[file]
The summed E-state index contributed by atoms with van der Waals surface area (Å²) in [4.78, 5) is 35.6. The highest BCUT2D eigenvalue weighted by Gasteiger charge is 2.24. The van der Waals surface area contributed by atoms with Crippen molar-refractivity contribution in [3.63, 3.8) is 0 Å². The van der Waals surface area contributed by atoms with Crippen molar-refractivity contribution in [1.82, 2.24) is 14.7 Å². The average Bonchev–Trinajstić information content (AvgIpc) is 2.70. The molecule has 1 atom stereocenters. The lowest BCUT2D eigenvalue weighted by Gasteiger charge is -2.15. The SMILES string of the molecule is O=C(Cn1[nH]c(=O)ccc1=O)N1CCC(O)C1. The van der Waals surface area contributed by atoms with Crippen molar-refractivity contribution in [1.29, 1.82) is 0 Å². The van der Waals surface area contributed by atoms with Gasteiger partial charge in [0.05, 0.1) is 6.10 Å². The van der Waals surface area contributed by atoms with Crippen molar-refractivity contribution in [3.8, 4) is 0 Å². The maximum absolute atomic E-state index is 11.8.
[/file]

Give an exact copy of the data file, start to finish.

The summed E-state index contributed by atoms with van der Waals surface area (Å²) in [4.78, 5) is 35.6. The highest BCUT2D eigenvalue weighted by Gasteiger charge is 2.24. The van der Waals surface area contributed by atoms with Crippen molar-refractivity contribution in [3.63, 3.8) is 0 Å². The van der Waals surface area contributed by atoms with Crippen molar-refractivity contribution in [1.82, 2.24) is 14.7 Å². The average Bonchev–Trinajstić information content (AvgIpc) is 2.70. The molecule has 1 atom stereocenters. The lowest BCUT2D eigenvalue weighted by Gasteiger charge is -2.15. The SMILES string of the molecule is O=C(Cn1[nH]c(=O)ccc1=O)N1CCC(O)C1. The van der Waals surface area contributed by atoms with Crippen molar-refractivity contribution in [1.29, 1.82) is 0 Å². The van der Waals surface area contributed by atoms with Gasteiger partial charge in [0.05, 0.1) is 6.10 Å². The van der Waals surface area contributed by atoms with Crippen molar-refractivity contribution in [3.8, 4) is 0 Å². The maximum absolute atomic E-state index is 11.8.